What are the tax implications of different UK rental property types?

Many people believe once you start receiving rental income from a property, that is the be-all and end-all.

But that couldn’t be any further away from reality from a tax point of view. UK properties typically fall into 3 categories:

  • Commercial
  • Residential
  • Furnished Holiday Let

Our guide explores what distinguishes each property type from a tax viewpoint, and how this could impact you.

What are the different rental property types within the UK?

Commercial and residential properties are usually rented to the same tenants for a prolonged period. Commercial properties are usually rented to a business for their trade to be carried out from that premises. Residential is typically for a person to live.

However, Furnished Holiday Lets are rented out to a number of different tenants throughout the tax year such as a holiday home. For a rental property to be classed as a Furnished Holiday Let, it must meet certain criteria, which are as follows:

  • Cannot be let to the same tenant for a consecutive 30 days (with exceptions)
  • Property must be available for letting 210 days of the tax year
  • Must be let for 105 days of the tax year

If these conditions are not met, there are elections that can be made to still claim for the property to be deemed a Furnished Holiday Let – Averaging Election & Period of Grace Election.

In the unfortunate event of a loss-making year the losses for Residential, Commercial or Furnished Holiday Let properties can only be offset against other rental income. In very limited circumstances it maybe possible to offset an element of a furnished holiday let loss against other income

Expenses – Revenue Vs Capital

Landlords will incur a variety of expenses whilst renting out a property, some will relate to the day-to-day running and maintenance of the property, and others will be incurred on the sale or purchase of the property or to enhance the property. These will all have different treatments for tax purposes and will determine when relief for these expenses can be claimed.

Expenses which are incurred in the day-to-day running of the property can likely be deducted from the rental income of the tax year in which it relates. Examples of these could include; a TV licence, broadband and general repairs. If the property is deemed a Furnished Holiday Let, you may also be able to claim any refreshments you provide for the occupier on arrival.

You may incur other expenses whilst dealing with the sale or purchase of a property. The legal fees and estate agents’ fees will not be deductible against the rental income. Instead, you will obtain relief by deducting these against the sale proceeds of the property when you come to sell, we call this capital expenditure. Any expenditure which enhances the value of the property will also be deductible against the sale proceeds of the property rather than the rental income.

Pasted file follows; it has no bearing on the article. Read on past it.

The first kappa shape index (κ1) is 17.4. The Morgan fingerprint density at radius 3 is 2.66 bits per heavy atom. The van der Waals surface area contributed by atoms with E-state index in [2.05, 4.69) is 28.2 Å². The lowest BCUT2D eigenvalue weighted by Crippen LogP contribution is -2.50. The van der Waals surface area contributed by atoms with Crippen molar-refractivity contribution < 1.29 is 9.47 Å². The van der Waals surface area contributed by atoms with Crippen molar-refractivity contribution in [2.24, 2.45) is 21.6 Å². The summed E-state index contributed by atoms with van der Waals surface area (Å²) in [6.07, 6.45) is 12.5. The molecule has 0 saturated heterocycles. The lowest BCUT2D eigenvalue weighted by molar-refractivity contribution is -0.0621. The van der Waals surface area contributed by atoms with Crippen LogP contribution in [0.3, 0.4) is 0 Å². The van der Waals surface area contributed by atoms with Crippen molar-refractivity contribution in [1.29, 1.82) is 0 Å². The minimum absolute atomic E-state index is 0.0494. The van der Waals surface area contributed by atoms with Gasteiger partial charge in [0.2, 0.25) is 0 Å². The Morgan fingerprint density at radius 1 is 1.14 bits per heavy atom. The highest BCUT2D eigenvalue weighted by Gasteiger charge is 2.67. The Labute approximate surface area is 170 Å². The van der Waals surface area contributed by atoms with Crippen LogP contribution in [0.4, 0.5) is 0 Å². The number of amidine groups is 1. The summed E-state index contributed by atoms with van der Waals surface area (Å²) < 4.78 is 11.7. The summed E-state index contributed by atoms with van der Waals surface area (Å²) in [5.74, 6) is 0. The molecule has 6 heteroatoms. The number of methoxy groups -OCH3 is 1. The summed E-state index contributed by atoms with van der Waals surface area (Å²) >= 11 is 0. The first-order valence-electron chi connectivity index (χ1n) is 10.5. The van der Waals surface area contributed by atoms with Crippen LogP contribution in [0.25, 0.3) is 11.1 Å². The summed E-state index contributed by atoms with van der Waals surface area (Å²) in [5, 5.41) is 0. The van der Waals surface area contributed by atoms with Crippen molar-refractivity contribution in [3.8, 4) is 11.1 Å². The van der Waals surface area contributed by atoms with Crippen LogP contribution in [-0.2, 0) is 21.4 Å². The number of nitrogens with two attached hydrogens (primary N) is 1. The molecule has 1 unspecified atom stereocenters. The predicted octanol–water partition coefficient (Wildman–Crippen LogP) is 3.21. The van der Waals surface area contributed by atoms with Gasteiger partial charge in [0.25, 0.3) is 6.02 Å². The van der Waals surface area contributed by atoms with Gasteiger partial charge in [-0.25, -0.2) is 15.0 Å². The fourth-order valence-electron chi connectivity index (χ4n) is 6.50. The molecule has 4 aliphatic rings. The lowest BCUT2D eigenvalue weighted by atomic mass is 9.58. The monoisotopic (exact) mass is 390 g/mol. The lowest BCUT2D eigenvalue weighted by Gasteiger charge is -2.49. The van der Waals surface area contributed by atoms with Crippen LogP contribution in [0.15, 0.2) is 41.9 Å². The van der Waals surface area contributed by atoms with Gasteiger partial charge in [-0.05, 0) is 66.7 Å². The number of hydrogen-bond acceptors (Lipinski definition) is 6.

A ’like-for-like’ replacement or the modern-day equivalent will however be deductible against the income. For example, replacing Single Glazed Windows with Double Glazing. Whilst this is an improvement to the property, as double glazing is the modern standard for windows the expense can be offset against income.

An advantage of Furnished Holiday Lets is the ability to claim capital allowances. This allows for certain capital expenditure to be deducted against the rental income. The expenditure will be deducted at either 18% or 6% on a reducing balance method. However, if the relevant criteria is met, the expenditure may qualify for a 100% deduction through the ‘Annual Investment Allowance (AIA)’ or ‘First Year Allowance (FYA)’.

Capital Gains Tax

When you come to sell the property, Capital Gains Tax may be due. Commercial, Rental & Furnished Holiday Lets all have slightly different tax treatments when sold.

If a Residential property is sold, and there is a taxable gain, the gain will be taxed at 18% up to the basic rate band, and 28% thereafter. So, if you are a higher-rate taxpayer, your capital gain will be taxable in full at 28%.

It’s important to remember the 60-day reporting requirements of taxable gains arising on the sale of a residential property.

Commercial properties are very similar, but the rates gains are taxed at are 10% up to the basic rate band and 20% thereafter.

Capital Gains on Furnished Holiday Lets are taxed at the same rates as Residential properties, 18% & 28%.

However, they have scope to qualify for Business Asset Disposal Relief (BADR). BADR allows for gains to be taxed at 10%. To quality for BADR, the property must have been a Furnished Holiday Let for at least 2 years prior to the sale.